Take your indoor air quality advocacy to the next level with tips from the American Lung Association’s Asthma-Friendly Schools Initiative.
Since the COVID-19 pandemic, getting better air quality in schools has been top-of-mind for many families—but for parents of children with asthma or allergies, it’s always been a concern. Whether they’re sensitive to the pollen they could encounter during recess or to the dust floating around stuffy classrooms, the potential for a child to have allergy symptoms or an asthma attack is always there.
That’s why the Centers for Disease Control and Prevention’s (CDC) Division of Adolescent and School Health created the Asthma-Friendly Schools Initiative (AFSI). The goal is to encourage families and educators to work together to get cleaner indoor air at school. These standout tips can help your school district get better air and keep kids breathing easier.
Based on the AFSI’s asthma action plan, regular contact with your school nurse can ensure that the school is informed of your child’s needs if they have an asthma attack or allergy symptoms. The action plan should be a written document that describes your child’s triggers, symptoms, medicines, how to keep symptoms from worsening and emergency contact information.¹ If you share this strategy with other parents and guardians, it can also help spark a culture of awareness around the importance of allergy and asthma management in your school.
Asthma alone is responsible for more than 10 million missed days of school in the U.S. and is linked to lower academic performance in kids.² Encouraging staff education can boost your confidence in your school’s ability to provide adequate attention and care in case of an allergy flare-up or asthma attack. Some ways to share resources: Attend school board meetings or email your school district. The ASFI has templates for a letter to the school district about asthma education (PDF, 275 KB), an outline for a school board presentation (PDF, 282 KB) and more.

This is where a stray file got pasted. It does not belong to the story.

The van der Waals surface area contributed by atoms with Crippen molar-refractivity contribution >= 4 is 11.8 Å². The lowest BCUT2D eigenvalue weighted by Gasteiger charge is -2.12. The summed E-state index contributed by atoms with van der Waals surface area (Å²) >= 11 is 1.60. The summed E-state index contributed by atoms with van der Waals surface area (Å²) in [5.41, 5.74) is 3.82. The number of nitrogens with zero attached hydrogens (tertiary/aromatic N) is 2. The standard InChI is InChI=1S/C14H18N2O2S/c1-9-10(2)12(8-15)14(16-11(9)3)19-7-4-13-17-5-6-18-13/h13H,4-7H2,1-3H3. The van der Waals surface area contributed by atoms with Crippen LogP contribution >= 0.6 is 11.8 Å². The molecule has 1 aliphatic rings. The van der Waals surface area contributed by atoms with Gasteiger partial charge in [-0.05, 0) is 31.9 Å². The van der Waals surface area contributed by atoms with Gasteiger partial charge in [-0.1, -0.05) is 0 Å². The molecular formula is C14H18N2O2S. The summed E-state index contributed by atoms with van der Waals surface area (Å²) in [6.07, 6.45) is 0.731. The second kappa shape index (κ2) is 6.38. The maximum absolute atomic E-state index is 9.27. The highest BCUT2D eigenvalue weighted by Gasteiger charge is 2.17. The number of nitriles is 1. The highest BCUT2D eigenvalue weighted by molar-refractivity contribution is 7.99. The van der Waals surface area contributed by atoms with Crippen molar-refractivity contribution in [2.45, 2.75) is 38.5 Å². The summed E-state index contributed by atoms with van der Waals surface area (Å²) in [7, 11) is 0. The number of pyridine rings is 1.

A lot goes into maintaining a school building, which means there could be ample opportunity for administration to make allergen- and asthma-friendly cleaning swaps. Find out what kinds of products are being used to clean, and whether they contain volatile organic compounds that can reduce indoor air quality and aggravate allergy symptoms.³ The Environmental Protection Agency’s “Safer Choice” products list features commercial-grade cleaning agents for your school to consider.
It can take time for your school district to take action on indoor air quality and allergy-friendly initiatives. Staying in direct communication with your child’s teachers can help you bring better indoor air to your school, one classroom at a time. Maybe you ask if they’ll learn more about the importance of good air quality in classrooms, or that they check the Air Quality Index before opening windows to increase ventilation. The more people you make aware of the importance of indoor air quality in schools, the more of an asthma- and allergy-friendly place your school can be.
Want more guidance on working with your school district to get better indoor air quality in school? Get more tips from the ALA here.